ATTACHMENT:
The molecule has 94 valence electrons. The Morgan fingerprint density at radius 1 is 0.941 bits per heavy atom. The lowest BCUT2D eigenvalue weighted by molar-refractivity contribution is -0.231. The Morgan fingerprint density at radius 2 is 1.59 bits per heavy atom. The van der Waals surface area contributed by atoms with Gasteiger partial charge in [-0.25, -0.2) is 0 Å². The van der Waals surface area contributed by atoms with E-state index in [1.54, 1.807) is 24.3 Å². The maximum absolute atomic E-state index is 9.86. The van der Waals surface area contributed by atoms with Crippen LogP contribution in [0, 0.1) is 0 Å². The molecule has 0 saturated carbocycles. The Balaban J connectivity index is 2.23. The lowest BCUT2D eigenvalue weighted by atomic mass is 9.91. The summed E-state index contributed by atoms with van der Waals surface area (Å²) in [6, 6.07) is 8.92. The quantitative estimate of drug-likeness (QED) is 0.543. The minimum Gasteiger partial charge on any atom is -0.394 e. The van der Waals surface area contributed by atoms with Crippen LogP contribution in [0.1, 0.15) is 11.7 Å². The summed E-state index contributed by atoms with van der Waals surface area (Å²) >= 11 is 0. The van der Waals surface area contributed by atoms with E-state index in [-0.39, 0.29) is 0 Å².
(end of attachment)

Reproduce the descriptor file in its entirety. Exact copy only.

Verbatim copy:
The molecule has 94 valence electrons. The Morgan fingerprint density at radius 1 is 0.941 bits per heavy atom. The lowest BCUT2D eigenvalue weighted by molar-refractivity contribution is -0.231. The Morgan fingerprint density at radius 2 is 1.59 bits per heavy atom. The van der Waals surface area contributed by atoms with Gasteiger partial charge in [-0.25, -0.2) is 0 Å². The van der Waals surface area contributed by atoms with E-state index in [1.54, 1.807) is 24.3 Å². The maximum absolute atomic E-state index is 9.86. The van der Waals surface area contributed by atoms with Crippen LogP contribution in [0, 0.1) is 0 Å². The molecule has 0 saturated carbocycles. The Balaban J connectivity index is 2.23. The lowest BCUT2D eigenvalue weighted by atomic mass is 9.91. The summed E-state index contributed by atoms with van der Waals surface area (Å²) in [6, 6.07) is 8.92. The quantitative estimate of drug-likeness (QED) is 0.543. The minimum Gasteiger partial charge on any atom is -0.394 e. The van der Waals surface area contributed by atoms with Crippen LogP contribution in [0.1, 0.15) is 11.7 Å². The summed E-state index contributed by atoms with van der Waals surface area (Å²) >= 11 is 0. The van der Waals surface area contributed by atoms with E-state index in [-0.39, 0.29) is 0 Å².